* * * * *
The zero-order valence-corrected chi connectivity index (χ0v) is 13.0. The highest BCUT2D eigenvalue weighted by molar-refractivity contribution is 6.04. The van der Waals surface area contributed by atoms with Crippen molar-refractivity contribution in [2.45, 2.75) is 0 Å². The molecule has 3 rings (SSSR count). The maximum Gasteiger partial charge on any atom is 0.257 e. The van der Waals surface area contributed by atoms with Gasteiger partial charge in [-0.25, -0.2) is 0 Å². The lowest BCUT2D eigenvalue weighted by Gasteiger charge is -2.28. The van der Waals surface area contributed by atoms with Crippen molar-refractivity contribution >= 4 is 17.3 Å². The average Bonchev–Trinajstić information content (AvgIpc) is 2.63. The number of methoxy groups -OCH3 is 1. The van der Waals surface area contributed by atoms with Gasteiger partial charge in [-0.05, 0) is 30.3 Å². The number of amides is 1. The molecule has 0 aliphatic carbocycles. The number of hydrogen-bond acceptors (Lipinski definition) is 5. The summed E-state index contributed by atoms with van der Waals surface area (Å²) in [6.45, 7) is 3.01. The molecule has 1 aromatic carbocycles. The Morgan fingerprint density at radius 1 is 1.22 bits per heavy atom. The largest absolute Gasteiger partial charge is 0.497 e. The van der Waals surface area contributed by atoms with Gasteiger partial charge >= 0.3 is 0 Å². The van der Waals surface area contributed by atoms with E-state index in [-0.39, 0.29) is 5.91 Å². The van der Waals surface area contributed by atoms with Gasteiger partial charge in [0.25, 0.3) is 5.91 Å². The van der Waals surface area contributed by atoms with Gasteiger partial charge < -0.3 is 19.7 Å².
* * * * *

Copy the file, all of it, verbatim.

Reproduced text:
The zero-order valence-corrected chi connectivity index (χ0v) is 13.0. The highest BCUT2D eigenvalue weighted by molar-refractivity contribution is 6.04. The van der Waals surface area contributed by atoms with Crippen molar-refractivity contribution in [2.45, 2.75) is 0 Å². The molecule has 3 rings (SSSR count). The maximum Gasteiger partial charge on any atom is 0.257 e. The van der Waals surface area contributed by atoms with Gasteiger partial charge in [-0.25, -0.2) is 0 Å². The lowest BCUT2D eigenvalue weighted by Gasteiger charge is -2.28. The van der Waals surface area contributed by atoms with Crippen molar-refractivity contribution >= 4 is 17.3 Å². The average Bonchev–Trinajstić information content (AvgIpc) is 2.63. The number of methoxy groups -OCH3 is 1. The van der Waals surface area contributed by atoms with Gasteiger partial charge in [-0.05, 0) is 30.3 Å². The number of amides is 1. The molecule has 0 aliphatic carbocycles. The number of hydrogen-bond acceptors (Lipinski definition) is 5. The summed E-state index contributed by atoms with van der Waals surface area (Å²) in [6.45, 7) is 3.01. The molecule has 1 aromatic carbocycles. The Morgan fingerprint density at radius 1 is 1.22 bits per heavy atom. The largest absolute Gasteiger partial charge is 0.497 e. The van der Waals surface area contributed by atoms with Gasteiger partial charge >= 0.3 is 0 Å². The van der Waals surface area contributed by atoms with E-state index in [-0.39, 0.29) is 5.91 Å². The van der Waals surface area contributed by atoms with Gasteiger partial charge in [0.25, 0.3) is 5.91 Å². The van der Waals surface area contributed by atoms with Gasteiger partial charge < -0.3 is 19.7 Å².